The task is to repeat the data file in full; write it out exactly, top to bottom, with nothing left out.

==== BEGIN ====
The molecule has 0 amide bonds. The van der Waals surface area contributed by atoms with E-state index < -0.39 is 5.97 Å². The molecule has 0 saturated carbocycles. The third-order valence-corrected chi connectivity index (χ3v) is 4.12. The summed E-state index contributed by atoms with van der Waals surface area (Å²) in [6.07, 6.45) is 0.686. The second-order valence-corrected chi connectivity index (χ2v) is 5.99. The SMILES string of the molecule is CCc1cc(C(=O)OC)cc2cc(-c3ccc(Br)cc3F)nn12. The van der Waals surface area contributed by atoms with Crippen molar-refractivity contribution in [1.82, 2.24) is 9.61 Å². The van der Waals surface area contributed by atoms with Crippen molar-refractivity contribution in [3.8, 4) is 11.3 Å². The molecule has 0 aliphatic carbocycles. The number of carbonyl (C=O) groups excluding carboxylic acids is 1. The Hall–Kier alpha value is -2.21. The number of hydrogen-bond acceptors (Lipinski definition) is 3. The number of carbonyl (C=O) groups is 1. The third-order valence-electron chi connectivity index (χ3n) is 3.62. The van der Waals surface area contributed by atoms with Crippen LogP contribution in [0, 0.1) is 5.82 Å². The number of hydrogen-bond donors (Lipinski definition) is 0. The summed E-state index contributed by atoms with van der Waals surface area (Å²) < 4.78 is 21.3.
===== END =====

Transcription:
The molecule has 0 amide bonds. The van der Waals surface area contributed by atoms with E-state index < -0.39 is 5.97 Å². The molecule has 0 saturated carbocycles. The third-order valence-corrected chi connectivity index (χ3v) is 4.12. The summed E-state index contributed by atoms with van der Waals surface area (Å²) in [6.07, 6.45) is 0.686. The second-order valence-corrected chi connectivity index (χ2v) is 5.99. The SMILES string of the molecule is CCc1cc(C(=O)OC)cc2cc(-c3ccc(Br)cc3F)nn12. The van der Waals surface area contributed by atoms with Crippen molar-refractivity contribution in [1.82, 2.24) is 9.61 Å². The van der Waals surface area contributed by atoms with Crippen molar-refractivity contribution in [3.8, 4) is 11.3 Å². The molecule has 0 aliphatic carbocycles. The number of carbonyl (C=O) groups excluding carboxylic acids is 1. The Hall–Kier alpha value is -2.21. The number of hydrogen-bond acceptors (Lipinski definition) is 3. The number of carbonyl (C=O) groups is 1. The third-order valence-electron chi connectivity index (χ3n) is 3.62. The van der Waals surface area contributed by atoms with Crippen LogP contribution in [0, 0.1) is 5.82 Å². The number of hydrogen-bond donors (Lipinski definition) is 0. The summed E-state index contributed by atoms with van der Waals surface area (Å²) < 4.78 is 21.3.